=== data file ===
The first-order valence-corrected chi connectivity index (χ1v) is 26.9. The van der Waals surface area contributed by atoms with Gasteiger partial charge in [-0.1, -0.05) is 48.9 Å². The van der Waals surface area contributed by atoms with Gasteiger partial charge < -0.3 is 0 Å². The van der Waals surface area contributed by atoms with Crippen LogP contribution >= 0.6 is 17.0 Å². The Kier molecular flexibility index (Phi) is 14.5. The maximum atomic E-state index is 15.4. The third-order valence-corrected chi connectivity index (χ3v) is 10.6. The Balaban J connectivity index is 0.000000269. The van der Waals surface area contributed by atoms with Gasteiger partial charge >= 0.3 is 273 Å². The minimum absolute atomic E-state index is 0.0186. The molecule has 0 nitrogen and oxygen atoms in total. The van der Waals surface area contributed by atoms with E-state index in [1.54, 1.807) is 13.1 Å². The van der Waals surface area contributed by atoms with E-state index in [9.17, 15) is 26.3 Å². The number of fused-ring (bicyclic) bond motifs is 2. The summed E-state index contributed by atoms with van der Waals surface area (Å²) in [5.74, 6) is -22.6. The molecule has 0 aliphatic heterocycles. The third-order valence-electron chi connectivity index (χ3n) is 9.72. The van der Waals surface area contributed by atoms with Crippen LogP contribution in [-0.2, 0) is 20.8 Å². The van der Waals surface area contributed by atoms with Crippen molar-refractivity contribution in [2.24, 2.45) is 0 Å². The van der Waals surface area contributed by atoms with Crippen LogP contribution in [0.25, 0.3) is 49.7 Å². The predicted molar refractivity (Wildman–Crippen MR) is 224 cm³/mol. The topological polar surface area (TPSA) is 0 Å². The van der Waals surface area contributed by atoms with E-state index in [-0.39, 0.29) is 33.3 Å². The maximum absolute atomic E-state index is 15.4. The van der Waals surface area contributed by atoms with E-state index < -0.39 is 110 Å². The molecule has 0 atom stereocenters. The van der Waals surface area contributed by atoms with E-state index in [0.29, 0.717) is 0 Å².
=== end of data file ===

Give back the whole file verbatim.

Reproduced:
The first-order valence-corrected chi connectivity index (χ1v) is 26.9. The van der Waals surface area contributed by atoms with Gasteiger partial charge in [-0.1, -0.05) is 48.9 Å². The van der Waals surface area contributed by atoms with Gasteiger partial charge < -0.3 is 0 Å². The van der Waals surface area contributed by atoms with Crippen LogP contribution >= 0.6 is 17.0 Å². The Kier molecular flexibility index (Phi) is 14.5. The maximum atomic E-state index is 15.4. The third-order valence-corrected chi connectivity index (χ3v) is 10.6. The Balaban J connectivity index is 0.000000269. The van der Waals surface area contributed by atoms with Gasteiger partial charge >= 0.3 is 273 Å². The minimum absolute atomic E-state index is 0.0186. The molecule has 0 nitrogen and oxygen atoms in total. The van der Waals surface area contributed by atoms with E-state index in [1.54, 1.807) is 13.1 Å². The van der Waals surface area contributed by atoms with E-state index in [9.17, 15) is 26.3 Å². The number of fused-ring (bicyclic) bond motifs is 2. The summed E-state index contributed by atoms with van der Waals surface area (Å²) in [5.74, 6) is -22.6. The molecule has 0 aliphatic heterocycles. The third-order valence-electron chi connectivity index (χ3n) is 9.72. The van der Waals surface area contributed by atoms with Crippen LogP contribution in [-0.2, 0) is 20.8 Å². The van der Waals surface area contributed by atoms with Crippen molar-refractivity contribution in [2.24, 2.45) is 0 Å². The van der Waals surface area contributed by atoms with Crippen LogP contribution in [0.25, 0.3) is 49.7 Å². The predicted molar refractivity (Wildman–Crippen MR) is 224 cm³/mol. The topological polar surface area (TPSA) is 0 Å². The van der Waals surface area contributed by atoms with E-state index in [-0.39, 0.29) is 33.3 Å². The maximum absolute atomic E-state index is 15.4. The van der Waals surface area contributed by atoms with E-state index < -0.39 is 110 Å². The molecule has 0 atom stereocenters. The van der Waals surface area contributed by atoms with E-state index in [0.29, 0.717) is 0 Å².